Part of the site was shortly to become the infamous home of News International (at the top of the cleared land in this picture, incorporating the large brown building visible).

The print works were built in secret, but after completion in 1986 the main Rupert Murdoch newspapers – The Times, Sunday Times, Sun and News of the World moved here from Fleet Street, precipitating large-scale industrial action by the print unions at Wapping, and eventually the loss of all the major newspapers from Fleet Street for new premises. More recently the site returned to the front pages due to the phone hacking scandal, and the News of the World, based here since 1986, closed in the summer of 2011. In September 2011 News International announced that they would be leaving Wapping altogether, closing one of the most interesting chapters in UK newspaper history.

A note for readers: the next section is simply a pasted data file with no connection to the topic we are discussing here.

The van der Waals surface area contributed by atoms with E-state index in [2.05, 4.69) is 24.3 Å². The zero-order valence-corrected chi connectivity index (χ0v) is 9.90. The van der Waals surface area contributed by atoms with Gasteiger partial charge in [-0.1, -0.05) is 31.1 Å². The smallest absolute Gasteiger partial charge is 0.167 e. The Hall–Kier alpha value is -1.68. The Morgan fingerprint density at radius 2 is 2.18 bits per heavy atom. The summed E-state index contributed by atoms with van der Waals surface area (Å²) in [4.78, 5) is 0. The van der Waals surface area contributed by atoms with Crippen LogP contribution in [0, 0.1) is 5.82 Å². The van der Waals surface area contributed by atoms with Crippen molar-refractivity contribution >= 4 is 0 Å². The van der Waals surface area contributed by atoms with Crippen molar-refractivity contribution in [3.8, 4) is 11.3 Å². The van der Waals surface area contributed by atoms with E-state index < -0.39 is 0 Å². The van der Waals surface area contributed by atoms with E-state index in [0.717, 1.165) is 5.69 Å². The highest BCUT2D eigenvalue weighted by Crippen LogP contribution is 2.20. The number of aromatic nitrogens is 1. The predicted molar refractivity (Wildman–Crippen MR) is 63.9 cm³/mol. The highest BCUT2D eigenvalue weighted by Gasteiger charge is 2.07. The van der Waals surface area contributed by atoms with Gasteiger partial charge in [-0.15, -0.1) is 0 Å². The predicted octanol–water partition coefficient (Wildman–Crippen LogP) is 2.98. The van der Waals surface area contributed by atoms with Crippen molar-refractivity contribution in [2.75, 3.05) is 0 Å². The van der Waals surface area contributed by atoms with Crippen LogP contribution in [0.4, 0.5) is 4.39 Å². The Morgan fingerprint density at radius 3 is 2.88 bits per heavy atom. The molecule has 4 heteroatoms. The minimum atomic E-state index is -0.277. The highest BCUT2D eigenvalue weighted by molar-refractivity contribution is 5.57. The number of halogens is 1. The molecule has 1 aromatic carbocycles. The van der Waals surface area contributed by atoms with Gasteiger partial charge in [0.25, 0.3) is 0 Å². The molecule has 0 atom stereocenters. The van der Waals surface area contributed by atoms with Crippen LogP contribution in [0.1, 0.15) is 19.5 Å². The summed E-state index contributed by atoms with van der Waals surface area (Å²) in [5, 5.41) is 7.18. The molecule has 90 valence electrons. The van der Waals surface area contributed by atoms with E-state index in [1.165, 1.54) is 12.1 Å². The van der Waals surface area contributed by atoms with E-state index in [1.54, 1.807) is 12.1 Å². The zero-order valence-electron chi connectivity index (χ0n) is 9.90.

To the right of News International, and just below the white St George’s church, lies Tobacco Dock, a lovely survivor of the Docklands regeneration. The former tobacco warehouse was converted into small but interesting shopping centre in the 1980s, and I remember my dad taking me there very soon after it opened. I loved it, and thought it would be hugely popular. Sadly it didn’t work, and gradually the shops within it dwindled and the shopping centre was left empty, except for occasional TV filming. There are plans to turn it into a hotel, so maybe it’ll have another lease of life.

The red astroturf of the John Orwell Sports Centre is visible in the foreground, occupying the site of a former dock. Between there and the Thames is Wapping Pier Head, formerly an entrance into the London Docks. The waterway has long been filled in and now forms a communal garden for the gorgeous houses which were formerly occupied by dockmasters. They are now highly desirable, and allegedly home to such worthies as Graham Norton and Helen Mirren among others; I can’t vouch for that but google throws up plenty of such rumour! The Beatles visited before the gentrification of this area, and this was the location of Ross and Emily’s wedding, for aficionados of Friends!